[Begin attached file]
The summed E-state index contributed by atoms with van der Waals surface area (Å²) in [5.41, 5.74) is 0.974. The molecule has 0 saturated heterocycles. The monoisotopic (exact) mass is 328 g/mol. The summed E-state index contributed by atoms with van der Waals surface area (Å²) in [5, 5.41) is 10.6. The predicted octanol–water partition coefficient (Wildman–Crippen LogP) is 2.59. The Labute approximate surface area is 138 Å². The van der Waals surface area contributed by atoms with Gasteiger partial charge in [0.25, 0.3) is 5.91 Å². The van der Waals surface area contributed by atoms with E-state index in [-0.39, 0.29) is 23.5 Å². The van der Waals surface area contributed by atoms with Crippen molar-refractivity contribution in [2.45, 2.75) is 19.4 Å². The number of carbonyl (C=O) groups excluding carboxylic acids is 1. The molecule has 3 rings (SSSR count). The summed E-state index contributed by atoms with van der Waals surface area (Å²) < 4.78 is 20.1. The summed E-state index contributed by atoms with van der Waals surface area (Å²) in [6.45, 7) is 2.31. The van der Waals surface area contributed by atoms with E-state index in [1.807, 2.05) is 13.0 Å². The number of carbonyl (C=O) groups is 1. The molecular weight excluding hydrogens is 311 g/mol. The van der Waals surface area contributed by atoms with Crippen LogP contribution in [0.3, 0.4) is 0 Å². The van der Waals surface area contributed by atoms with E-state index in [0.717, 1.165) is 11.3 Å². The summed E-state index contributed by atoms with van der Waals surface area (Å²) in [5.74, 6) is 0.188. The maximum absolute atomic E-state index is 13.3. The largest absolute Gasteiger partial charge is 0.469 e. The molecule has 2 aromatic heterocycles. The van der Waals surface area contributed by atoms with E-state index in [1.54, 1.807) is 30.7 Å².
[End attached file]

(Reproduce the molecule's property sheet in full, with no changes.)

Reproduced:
The summed E-state index contributed by atoms with van der Waals surface area (Å²) in [5.41, 5.74) is 0.974. The molecule has 0 saturated heterocycles. The monoisotopic (exact) mass is 328 g/mol. The summed E-state index contributed by atoms with van der Waals surface area (Å²) in [5, 5.41) is 10.6. The predicted octanol–water partition coefficient (Wildman–Crippen LogP) is 2.59. The Labute approximate surface area is 138 Å². The van der Waals surface area contributed by atoms with Gasteiger partial charge in [0.25, 0.3) is 5.91 Å². The van der Waals surface area contributed by atoms with E-state index in [-0.39, 0.29) is 23.5 Å². The van der Waals surface area contributed by atoms with Crippen molar-refractivity contribution in [2.45, 2.75) is 19.4 Å². The number of carbonyl (C=O) groups excluding carboxylic acids is 1. The molecule has 3 rings (SSSR count). The summed E-state index contributed by atoms with van der Waals surface area (Å²) < 4.78 is 20.1. The summed E-state index contributed by atoms with van der Waals surface area (Å²) in [6.45, 7) is 2.31. The van der Waals surface area contributed by atoms with E-state index in [1.807, 2.05) is 13.0 Å². The number of carbonyl (C=O) groups is 1. The molecular weight excluding hydrogens is 311 g/mol. The van der Waals surface area contributed by atoms with Crippen LogP contribution in [0.3, 0.4) is 0 Å². The van der Waals surface area contributed by atoms with E-state index in [0.717, 1.165) is 11.3 Å². The summed E-state index contributed by atoms with van der Waals surface area (Å²) in [5.74, 6) is 0.188. The maximum absolute atomic E-state index is 13.3. The largest absolute Gasteiger partial charge is 0.469 e. The molecule has 2 aromatic heterocycles. The van der Waals surface area contributed by atoms with E-state index in [1.54, 1.807) is 30.7 Å².